Nikon 1 Mirrorless Camera Reviews

We’ve reviewed the following Nikon 1 cameras (lowest to highest; click on the linked camera names below to be taken to the review):

  • J1 — small, consumer-oriented compact-style body (first generation)
  • J5 — small, consumer-oriented compact-style body (fourth generation)
  • AW1 — essentially an underwater version of the J3 (second generation)
  • V1 — enthusiast-oriented DSLR-style body (built-in EVF) (first generation)
  • V2 — enthusiast-oriented DSLR-style body (built-in EVF) (second generation)
  • V3 — enthusiast-oriented hybrid-style body (optional EVF) (third generation)

So What Would Thom Get? Today? None. Because the line-up is dead and no longer produced, and most of the Nikon 1 gear is no longer repaired by NikonUSA. But if you can get past that and want to buy used, consider the following.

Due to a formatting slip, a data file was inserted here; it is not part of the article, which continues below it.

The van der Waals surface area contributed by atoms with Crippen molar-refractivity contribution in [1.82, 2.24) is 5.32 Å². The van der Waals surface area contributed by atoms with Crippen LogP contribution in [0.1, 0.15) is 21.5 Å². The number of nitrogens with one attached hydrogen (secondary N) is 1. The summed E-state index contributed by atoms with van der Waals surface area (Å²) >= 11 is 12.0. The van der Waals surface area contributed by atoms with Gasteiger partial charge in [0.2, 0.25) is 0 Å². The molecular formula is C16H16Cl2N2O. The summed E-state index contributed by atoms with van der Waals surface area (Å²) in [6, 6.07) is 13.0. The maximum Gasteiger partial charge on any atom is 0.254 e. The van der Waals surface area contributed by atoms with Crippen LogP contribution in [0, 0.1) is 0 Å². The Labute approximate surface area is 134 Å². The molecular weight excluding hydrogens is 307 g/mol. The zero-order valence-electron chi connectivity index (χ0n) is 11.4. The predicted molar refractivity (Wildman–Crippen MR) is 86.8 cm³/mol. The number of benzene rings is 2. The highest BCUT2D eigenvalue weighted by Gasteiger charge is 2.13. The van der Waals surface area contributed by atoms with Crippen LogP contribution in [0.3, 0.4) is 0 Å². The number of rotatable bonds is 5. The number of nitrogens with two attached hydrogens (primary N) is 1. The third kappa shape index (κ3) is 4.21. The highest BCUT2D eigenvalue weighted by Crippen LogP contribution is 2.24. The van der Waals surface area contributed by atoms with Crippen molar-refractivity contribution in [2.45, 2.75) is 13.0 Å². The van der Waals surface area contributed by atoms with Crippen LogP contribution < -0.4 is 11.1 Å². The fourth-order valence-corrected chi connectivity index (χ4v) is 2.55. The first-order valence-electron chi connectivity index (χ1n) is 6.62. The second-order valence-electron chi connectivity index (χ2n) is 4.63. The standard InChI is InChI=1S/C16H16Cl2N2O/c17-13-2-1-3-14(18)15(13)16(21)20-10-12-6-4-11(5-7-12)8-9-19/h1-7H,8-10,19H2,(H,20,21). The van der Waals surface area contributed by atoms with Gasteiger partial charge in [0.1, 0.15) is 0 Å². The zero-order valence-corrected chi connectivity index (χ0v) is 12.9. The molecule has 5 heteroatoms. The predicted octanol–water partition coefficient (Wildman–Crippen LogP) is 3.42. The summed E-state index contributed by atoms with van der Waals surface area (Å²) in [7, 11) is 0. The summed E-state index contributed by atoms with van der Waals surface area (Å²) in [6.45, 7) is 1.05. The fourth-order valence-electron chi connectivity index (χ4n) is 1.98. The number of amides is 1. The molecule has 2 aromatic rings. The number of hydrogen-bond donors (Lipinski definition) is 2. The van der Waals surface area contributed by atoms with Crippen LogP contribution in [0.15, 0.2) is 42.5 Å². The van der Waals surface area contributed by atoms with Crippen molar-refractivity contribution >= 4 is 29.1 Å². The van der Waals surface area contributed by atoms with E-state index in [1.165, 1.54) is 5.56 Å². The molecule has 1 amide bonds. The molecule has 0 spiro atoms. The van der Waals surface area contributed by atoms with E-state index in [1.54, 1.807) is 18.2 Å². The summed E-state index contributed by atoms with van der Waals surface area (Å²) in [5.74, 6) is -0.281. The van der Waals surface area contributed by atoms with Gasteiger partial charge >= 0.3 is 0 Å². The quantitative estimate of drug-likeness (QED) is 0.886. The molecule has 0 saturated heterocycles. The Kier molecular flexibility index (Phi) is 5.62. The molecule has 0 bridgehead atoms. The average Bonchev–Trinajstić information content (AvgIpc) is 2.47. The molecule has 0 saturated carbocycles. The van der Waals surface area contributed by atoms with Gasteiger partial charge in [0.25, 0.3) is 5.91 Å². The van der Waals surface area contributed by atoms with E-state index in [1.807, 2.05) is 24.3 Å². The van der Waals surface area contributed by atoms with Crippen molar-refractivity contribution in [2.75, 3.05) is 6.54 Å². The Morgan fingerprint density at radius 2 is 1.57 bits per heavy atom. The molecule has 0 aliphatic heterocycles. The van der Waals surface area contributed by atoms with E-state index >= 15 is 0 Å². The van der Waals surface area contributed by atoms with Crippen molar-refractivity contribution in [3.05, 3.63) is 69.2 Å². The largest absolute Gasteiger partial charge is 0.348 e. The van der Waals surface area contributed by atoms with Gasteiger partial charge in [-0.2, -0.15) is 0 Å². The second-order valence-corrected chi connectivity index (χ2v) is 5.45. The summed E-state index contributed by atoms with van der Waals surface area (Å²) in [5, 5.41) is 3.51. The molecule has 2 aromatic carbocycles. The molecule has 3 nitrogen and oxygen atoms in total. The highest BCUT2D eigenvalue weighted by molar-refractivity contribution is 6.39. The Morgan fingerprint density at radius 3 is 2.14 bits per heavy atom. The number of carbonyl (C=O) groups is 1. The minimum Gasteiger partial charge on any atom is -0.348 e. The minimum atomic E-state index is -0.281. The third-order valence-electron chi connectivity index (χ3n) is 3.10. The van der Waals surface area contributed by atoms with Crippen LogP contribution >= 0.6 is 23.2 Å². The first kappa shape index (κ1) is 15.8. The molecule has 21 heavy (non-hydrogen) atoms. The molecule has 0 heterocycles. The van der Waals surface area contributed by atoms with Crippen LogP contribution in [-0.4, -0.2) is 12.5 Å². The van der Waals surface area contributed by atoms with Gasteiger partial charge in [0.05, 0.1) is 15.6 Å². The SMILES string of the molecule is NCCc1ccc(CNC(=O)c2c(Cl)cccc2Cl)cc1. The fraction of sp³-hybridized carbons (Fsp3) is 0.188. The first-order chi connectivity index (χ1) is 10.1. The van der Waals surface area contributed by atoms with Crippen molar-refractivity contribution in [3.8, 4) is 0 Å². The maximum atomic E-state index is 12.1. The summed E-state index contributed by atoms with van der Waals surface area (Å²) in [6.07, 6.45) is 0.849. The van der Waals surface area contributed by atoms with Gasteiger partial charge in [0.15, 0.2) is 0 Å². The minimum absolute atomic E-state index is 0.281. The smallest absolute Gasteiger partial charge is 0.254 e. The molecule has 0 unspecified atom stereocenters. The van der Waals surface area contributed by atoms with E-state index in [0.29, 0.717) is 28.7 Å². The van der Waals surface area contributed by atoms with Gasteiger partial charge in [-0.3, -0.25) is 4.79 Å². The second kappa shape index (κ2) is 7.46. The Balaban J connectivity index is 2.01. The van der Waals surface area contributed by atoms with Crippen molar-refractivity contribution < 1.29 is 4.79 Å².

For me the choice used to be simple: V2 or V3. While at first glance the feature lists seem remarkably the same, the V1 and especially the V2 handle like a small DSLR, while the V3 is more like a rangefinder compact. The V2 has better user controls than the V1, the V3 expands on that though in a very different body style. The J1 (and J2, J3, J4, J5, S1, S2, and AW1) handles like a large compact camera. 

A small DSLR is useful, while a large compact is a bit of an oxymoron. Thus, the V2 was probably the best of the bunch in terms of making for a unique product with a real niche. The V3 is a better camera in terms of image quality and some fine level controls, though. But it’s kind of a kludgey the way it requires an optional EVF to get to DSLR-like status. 

All that said, the best camera Nikon produced in this line was the J5. Other than the fact that it was basically a large compact camera, it was the best in terms of image quality. Meanwhile, the AW1 sits in a very unique niche—underwater photography—and is what Thom used for a waterproof camera when it came out.

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